Source MRA data were reviewed in 3 orthogonal multiplanar reformatted (MPR) planes with cross-referencing of images. Maximum intensity projection images were generated and reviewed. Scans were routinely reported by a consultant cardiovascular radiologist and retrospectively independently reviewed by a radiologist with > 3 years’ experience blinded to clinical details, including CoA repair type, degree of residual narrowing and normotensive/hypertensive state. Discrepancies were resolved by consensus. All MRAs were reviewed on dedicated workstations (Insignia Medical Systems, United Kingdom). The visualised V2 (portion in the vertebral columns), V3 (after exit from the C2 transverse foramen) and V4 (the intracranial portion beginning at the atlanto-occipital membrane and terminating at the basilar artery) segments were analysed. VAH was defined as a diameter < 2 mm uniformly throughout the vessel, and not if only a focal narrowing was presented suggestive of atherosclerotic steno-occlusive disease, as previously described (Fig. 2) [19]. CoW anatomy was classified as previously described [20]. Briefly, vessels that were visualized as continuous segments of at least 0.8 mm in diameter were considered present and those smaller than 0.8 mm in diameter were considered hypoplastic [20]. These predefined caliber thresholds facilitated direct comparison between 1.5 T and slightly higher resolution 3 T MRA datasets. Care was taken to distinguish the posterior communicating arteries from the anterior choroidal arteries by cross-referencing MPR images. The communication of the posterior communicating artery with the posterior cerebral artery was confirmed for all posterior communicating arteries identified. The posterior aspect of each CoW was assessed for morphology and classified as previously described [20]. Incomplete posterior CoW was defined as either unilateral or bilateral hypoplastic or absent posterior communicating arteries or unilateral or bilateral hypoplastic or absent pre-communicating segment of the posterior cerebral artery or a combination thereof (Fig. 3).
Fig. 2

Vertebral artery hypoplasia. Panels a to c show 3D MRA reconstructions of the Circle of Willis and vertebral arteries. a Normal symmetrical vertebral arteries (arrows). b Right vertebral artery hypoplasia (arrow). 4 mm aneurysm of the distal right middle cerebral artery (arrowhead). c Left vertebral artery hypoplasia (arrow). Note incidental hypoplasia of the pre-communicating left anterior cerebral artery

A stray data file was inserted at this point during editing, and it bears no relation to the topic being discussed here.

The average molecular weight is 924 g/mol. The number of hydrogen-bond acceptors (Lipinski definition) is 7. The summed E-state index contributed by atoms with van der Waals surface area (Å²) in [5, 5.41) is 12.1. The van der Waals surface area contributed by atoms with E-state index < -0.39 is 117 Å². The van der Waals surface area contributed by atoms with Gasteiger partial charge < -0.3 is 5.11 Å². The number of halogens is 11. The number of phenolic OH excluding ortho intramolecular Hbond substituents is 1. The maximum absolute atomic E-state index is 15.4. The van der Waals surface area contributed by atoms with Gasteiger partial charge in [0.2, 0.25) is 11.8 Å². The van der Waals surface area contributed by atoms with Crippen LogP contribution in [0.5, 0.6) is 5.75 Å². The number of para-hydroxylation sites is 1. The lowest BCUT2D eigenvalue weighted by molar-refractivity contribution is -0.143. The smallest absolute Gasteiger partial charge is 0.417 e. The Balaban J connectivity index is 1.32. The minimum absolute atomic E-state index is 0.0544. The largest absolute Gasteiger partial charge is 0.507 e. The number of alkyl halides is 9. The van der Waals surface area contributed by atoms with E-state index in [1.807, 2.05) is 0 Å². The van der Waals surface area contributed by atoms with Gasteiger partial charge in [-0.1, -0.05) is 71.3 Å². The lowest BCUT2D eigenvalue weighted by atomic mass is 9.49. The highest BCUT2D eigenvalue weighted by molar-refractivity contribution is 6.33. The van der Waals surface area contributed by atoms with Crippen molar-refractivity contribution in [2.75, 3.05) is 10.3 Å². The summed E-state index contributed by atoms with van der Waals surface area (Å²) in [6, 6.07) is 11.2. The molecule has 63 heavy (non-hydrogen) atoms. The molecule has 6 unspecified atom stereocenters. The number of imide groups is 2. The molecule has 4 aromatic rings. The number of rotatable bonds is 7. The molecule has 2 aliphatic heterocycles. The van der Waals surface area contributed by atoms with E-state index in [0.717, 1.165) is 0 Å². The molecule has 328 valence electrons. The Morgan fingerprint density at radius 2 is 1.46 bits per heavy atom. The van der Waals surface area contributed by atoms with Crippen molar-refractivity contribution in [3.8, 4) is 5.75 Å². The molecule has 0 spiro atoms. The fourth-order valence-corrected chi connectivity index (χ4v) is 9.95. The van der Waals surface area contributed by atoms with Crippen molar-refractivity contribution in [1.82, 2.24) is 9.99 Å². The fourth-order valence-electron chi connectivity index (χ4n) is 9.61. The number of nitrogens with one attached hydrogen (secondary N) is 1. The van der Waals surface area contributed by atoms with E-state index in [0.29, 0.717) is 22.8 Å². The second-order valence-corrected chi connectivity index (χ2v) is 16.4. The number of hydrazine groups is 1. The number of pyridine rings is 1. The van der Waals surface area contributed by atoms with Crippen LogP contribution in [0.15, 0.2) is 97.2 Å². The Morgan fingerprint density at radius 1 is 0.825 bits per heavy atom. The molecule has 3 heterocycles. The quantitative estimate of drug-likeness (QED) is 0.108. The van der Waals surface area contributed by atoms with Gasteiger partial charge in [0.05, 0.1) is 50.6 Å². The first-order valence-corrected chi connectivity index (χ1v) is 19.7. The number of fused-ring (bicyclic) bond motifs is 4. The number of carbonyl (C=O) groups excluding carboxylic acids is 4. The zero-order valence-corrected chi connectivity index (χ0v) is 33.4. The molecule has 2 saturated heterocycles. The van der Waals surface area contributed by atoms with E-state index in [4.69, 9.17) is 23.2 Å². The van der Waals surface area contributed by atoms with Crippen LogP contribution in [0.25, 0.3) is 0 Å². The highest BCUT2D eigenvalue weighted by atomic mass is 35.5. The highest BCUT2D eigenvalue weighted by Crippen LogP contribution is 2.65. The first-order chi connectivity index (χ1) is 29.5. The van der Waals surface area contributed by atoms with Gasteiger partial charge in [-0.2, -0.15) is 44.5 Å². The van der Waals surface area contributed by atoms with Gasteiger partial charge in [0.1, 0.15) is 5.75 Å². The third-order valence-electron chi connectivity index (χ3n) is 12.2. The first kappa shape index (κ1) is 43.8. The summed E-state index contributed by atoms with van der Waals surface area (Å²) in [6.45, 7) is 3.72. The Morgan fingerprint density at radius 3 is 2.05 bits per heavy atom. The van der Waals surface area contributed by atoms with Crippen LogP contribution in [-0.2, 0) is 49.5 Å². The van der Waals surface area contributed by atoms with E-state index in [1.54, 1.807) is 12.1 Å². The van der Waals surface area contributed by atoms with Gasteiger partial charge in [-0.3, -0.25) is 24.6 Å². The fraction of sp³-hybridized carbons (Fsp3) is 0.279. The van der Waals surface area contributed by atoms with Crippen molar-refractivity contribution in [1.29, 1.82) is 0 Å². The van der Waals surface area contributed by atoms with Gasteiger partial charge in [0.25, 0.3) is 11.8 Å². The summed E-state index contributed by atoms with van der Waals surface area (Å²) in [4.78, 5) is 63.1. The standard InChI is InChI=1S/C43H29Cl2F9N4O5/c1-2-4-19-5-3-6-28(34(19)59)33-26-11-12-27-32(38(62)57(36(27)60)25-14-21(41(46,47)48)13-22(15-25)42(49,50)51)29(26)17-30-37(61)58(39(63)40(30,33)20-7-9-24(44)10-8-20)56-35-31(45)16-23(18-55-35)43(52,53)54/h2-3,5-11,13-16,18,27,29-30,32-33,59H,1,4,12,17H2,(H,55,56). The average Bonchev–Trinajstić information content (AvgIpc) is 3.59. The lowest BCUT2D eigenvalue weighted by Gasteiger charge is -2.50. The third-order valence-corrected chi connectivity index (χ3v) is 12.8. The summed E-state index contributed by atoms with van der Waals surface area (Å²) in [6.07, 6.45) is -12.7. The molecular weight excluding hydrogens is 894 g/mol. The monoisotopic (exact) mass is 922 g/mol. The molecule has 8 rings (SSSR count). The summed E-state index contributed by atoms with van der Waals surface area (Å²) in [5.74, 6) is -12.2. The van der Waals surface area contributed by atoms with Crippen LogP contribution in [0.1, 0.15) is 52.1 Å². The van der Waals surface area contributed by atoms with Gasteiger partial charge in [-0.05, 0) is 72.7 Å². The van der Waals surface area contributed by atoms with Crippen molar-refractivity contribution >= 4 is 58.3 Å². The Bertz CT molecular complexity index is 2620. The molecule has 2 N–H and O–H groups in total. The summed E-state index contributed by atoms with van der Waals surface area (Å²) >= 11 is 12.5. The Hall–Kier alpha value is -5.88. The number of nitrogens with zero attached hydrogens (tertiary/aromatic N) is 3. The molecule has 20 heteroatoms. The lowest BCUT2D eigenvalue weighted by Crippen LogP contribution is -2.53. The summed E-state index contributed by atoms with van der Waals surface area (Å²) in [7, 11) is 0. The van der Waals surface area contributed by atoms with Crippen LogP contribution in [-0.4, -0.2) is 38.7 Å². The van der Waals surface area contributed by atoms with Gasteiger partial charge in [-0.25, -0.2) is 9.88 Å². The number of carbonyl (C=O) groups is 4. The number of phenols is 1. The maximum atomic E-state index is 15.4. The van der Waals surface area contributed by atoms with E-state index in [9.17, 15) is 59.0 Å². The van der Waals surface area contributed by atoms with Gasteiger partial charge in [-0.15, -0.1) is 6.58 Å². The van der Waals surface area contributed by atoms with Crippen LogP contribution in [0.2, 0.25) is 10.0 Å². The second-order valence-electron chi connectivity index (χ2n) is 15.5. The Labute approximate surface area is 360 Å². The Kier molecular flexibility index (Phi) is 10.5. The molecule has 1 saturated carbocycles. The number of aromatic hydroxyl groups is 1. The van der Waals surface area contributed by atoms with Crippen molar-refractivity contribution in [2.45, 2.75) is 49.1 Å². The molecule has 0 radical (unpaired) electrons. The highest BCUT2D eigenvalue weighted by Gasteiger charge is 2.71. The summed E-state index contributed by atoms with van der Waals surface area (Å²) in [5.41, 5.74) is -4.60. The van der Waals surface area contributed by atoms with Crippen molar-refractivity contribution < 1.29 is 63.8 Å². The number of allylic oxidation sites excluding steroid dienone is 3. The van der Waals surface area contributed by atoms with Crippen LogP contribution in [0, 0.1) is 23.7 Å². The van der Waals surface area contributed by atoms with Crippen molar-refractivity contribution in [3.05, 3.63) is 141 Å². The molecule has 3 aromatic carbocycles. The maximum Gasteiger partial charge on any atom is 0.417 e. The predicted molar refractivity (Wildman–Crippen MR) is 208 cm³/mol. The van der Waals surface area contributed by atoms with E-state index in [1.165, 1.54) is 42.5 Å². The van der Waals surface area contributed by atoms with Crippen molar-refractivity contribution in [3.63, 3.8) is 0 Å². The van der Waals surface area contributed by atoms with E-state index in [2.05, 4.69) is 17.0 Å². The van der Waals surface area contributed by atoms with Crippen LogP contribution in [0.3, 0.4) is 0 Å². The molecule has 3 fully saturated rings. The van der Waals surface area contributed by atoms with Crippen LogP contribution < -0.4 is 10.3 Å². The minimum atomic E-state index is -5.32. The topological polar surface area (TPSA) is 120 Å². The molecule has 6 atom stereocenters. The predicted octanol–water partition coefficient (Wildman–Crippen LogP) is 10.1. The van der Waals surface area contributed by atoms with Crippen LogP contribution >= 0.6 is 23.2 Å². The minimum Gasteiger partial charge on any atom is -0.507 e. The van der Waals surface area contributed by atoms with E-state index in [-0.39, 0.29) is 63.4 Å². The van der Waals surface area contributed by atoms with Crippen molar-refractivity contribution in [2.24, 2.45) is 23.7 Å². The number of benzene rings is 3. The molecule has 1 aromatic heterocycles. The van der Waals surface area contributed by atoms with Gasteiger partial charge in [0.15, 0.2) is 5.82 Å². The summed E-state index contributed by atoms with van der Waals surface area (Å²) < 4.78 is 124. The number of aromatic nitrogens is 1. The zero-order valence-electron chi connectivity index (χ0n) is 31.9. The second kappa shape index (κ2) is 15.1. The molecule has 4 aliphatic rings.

Fig. 3

Variations of incomplete posterior Circle of Willis. Panels a to h show 3D MRA reconstructions of the Circle of Willis. PComm = posterior communicating artery; PCA = posterior cerebral artery. a Normal Circle of Willis. The PComms are indicated by arrows and precommunicating segment of the PCAs are marked by arrowheads. b Unilateral left PComm (arrow) and absent contralateral PComm (asterisk). c Bilateral absent PComms (asterisks). d Unilateral right foetal type PCA and severely hypoplastic ipsilateral precommunicating segment of the PCA (arrowhead). e Unilateral right foetal type PCA (arrow) and absent contralateral PComm (asterisk). f Unilateral left foetal type PCA (arrow), incomplete precommunicating segment of the left PCA (arrowhead) and absent right PComm (asterisk). g Bilateral foetal type PCAs with absent precommunicating segments of the posterior cerebral arteries (asterisks). h Bilateral foetal type PCAs (arrows) with absent precommunicating segment of right PCA (arrowhead)

Statistical analysis

Statistical analysis was performed using SPSSv.21 (Statistical Package for the Social Sciences (SSPS), International Business Machines, Inc., Armonk, New York, USA). An overall sample size of 49 provides a power of > 80% to find a 27% difference (estimated from a prior study [12]) in the prevalence of VAH between the two groups, with a two-sided type one error of 0.05. All data analysis was blinded. Normality was determined by the Shapiro-Wilks test. Differences between: 1) controls and CoA subjects and 2) CoA subjects with VAH + ipCoW and CoA subjects without VAH + ipCoW were assessed by unpaired Students t-tests, independent samples Mann-Whitney U tests or Fisher’s exact tests as appropriate. Binary logistic regression analysis was performed to determine differences, controlling for age, male gender and body mass index (BMI), in odds ratios for: 1) the presence of VAH + ipCoW in CoA compared to normotensives and 2) the presence of a diagnosis of hypertension in subjects with VAH + ipCoW compared to those without. Differences in prevalence of VAH + ipCoW between CoA hypertensive and non-hypertensive subgroups was assessed with a Fisher’s exact test. Univariate and multivariate regression analysis was performed to assess for determinants of VAH + ipCoW in repaired CoA subjects. Where appropriate, data are reported as mean ± standard deviation, median with range, as a percentage or odds ratio with 95% confidence intervals. All statistical tests were two-tailed. Significance was set at P <  0.05.

Results